Most people don't see behind the scenes. We do so much with VIPs and engagement and with video creation, with writing, marketing, and all that sort of stuff which is not bike racing. It's all based on what's going to drive value to the organization and what's going to allow us to have future sponsorship next year.
Working for a small business means you kinda do everything on every level. In the hierarchical structure at larger companies, you have your job and you do that, and if there's something you don't know how to do you ask the person above you. In a small company, you have to learn everything and there's not necessarily anyone to ask - because a lot of things you're doing for the first time as an organization.
We're increasing our footprint in Europe. We opened a subsidiary in Belgium and while I have a very strong finance and accounting background, the laws in Belgium are so totally different. Trying to figure out how to be an American company in Europe is challenging and with COVID-19 that's more extreme with the travel restrictions but we need to run smoothly in Europe, just like the other teams or its going to be a disadvantage to us.
On paper, a lot of what I do has nothing to do with bike racing. For example, foreign exchange. If you're an American company that has to pay a €40 speeding ticket in France, that can cost you $35 just for the wire transfer! There were cases where we were spending more on the wire than on the thing we needed to buy or pay for. As a CFO of a bike team, you need to learn how to get around things like that.
It's a good fit for me to work for a bike team. I've always been close to the sport. It's not a surprise for any of my friends that I know work for a bike team. I've always been around it, I've always loved biking. So when I was thinking about making the switch to a smaller company to go work for a bike team is a really good fit for me. I like being active, I always have been, it's a huge part of my life.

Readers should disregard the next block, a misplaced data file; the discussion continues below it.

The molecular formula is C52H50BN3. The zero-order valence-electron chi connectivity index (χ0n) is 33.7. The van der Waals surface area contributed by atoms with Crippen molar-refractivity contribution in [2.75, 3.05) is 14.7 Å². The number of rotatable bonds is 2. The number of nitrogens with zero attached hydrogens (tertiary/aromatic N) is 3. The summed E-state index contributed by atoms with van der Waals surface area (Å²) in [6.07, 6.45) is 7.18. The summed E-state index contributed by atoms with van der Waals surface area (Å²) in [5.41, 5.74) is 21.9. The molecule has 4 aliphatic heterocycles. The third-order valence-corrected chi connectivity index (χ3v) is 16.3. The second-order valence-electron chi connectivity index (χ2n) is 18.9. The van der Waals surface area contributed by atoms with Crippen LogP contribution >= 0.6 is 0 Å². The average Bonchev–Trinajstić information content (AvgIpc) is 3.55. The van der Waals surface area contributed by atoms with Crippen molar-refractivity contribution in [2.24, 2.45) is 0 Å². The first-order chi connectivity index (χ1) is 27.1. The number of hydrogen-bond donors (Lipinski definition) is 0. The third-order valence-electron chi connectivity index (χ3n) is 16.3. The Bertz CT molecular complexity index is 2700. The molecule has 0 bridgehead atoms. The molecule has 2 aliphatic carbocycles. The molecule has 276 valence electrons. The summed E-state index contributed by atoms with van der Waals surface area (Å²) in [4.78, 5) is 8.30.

Meagan competing in a triathlon at 13-years-old.
I love getting to go to the races. It's one of the biggest perks of my job. I would love to go to Europe and go to more of them. I don't have to for my role but whenever I have the opportunity I grab it. I always go to camp and I love going to places where I can meet and be with the riders because it's like we're all one team.
To be a good CFO you need to have attention to detail. I think you have to be able to take a broad look at the business as a whole, to step back and not be too emotionally tied to one specific part of the business. Be as objective as possible, because everyone wants more money for their own part of the business, but in my job, I have to be able to take an objective step back and hear everyone's voice and try to decide what's going to help drive the business so that we can be successful for the next couple of seasons not just tomorrow.